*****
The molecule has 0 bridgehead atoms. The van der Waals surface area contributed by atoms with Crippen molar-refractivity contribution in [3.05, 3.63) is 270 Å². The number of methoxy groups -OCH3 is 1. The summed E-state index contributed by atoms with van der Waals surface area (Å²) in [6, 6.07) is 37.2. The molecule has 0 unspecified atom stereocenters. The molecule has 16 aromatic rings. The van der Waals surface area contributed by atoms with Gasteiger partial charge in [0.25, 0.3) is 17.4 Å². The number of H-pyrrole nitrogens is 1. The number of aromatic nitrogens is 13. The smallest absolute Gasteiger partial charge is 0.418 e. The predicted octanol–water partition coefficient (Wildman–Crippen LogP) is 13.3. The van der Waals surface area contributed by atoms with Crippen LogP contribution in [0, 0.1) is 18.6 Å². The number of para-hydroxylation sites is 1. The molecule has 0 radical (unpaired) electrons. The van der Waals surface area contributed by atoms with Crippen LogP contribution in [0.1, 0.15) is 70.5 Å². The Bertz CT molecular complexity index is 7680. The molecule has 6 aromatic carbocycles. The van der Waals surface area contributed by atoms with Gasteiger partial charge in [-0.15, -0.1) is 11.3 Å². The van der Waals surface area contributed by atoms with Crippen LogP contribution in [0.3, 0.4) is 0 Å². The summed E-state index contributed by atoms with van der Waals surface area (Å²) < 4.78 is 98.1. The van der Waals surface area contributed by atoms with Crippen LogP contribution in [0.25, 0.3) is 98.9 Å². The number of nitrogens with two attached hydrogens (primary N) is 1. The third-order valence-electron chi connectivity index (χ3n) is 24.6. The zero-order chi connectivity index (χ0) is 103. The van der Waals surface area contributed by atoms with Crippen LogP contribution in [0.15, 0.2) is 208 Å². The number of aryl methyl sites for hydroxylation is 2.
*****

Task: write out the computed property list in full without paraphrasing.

The molecule has 0 bridgehead atoms. The van der Waals surface area contributed by atoms with Crippen molar-refractivity contribution in [3.05, 3.63) is 270 Å². The number of methoxy groups -OCH3 is 1. The summed E-state index contributed by atoms with van der Waals surface area (Å²) in [6, 6.07) is 37.2. The molecule has 0 unspecified atom stereocenters. The molecule has 16 aromatic rings. The van der Waals surface area contributed by atoms with Gasteiger partial charge in [0.25, 0.3) is 17.4 Å². The number of H-pyrrole nitrogens is 1. The number of aromatic nitrogens is 13. The smallest absolute Gasteiger partial charge is 0.418 e. The predicted octanol–water partition coefficient (Wildman–Crippen LogP) is 13.3. The van der Waals surface area contributed by atoms with Crippen LogP contribution in [0, 0.1) is 18.6 Å². The number of para-hydroxylation sites is 1. The molecule has 0 radical (unpaired) electrons. The van der Waals surface area contributed by atoms with Crippen LogP contribution in [0.1, 0.15) is 70.5 Å². The Bertz CT molecular complexity index is 7680. The molecule has 6 aromatic carbocycles. The van der Waals surface area contributed by atoms with Gasteiger partial charge in [-0.15, -0.1) is 11.3 Å². The van der Waals surface area contributed by atoms with Crippen LogP contribution in [0.3, 0.4) is 0 Å². The summed E-state index contributed by atoms with van der Waals surface area (Å²) < 4.78 is 98.1. The van der Waals surface area contributed by atoms with Crippen LogP contribution in [0.25, 0.3) is 98.9 Å². The number of nitrogens with two attached hydrogens (primary N) is 1. The third-order valence-electron chi connectivity index (χ3n) is 24.6. The zero-order chi connectivity index (χ0) is 103. The van der Waals surface area contributed by atoms with Crippen LogP contribution in [0.15, 0.2) is 208 Å². The number of aryl methyl sites for hydroxylation is 2.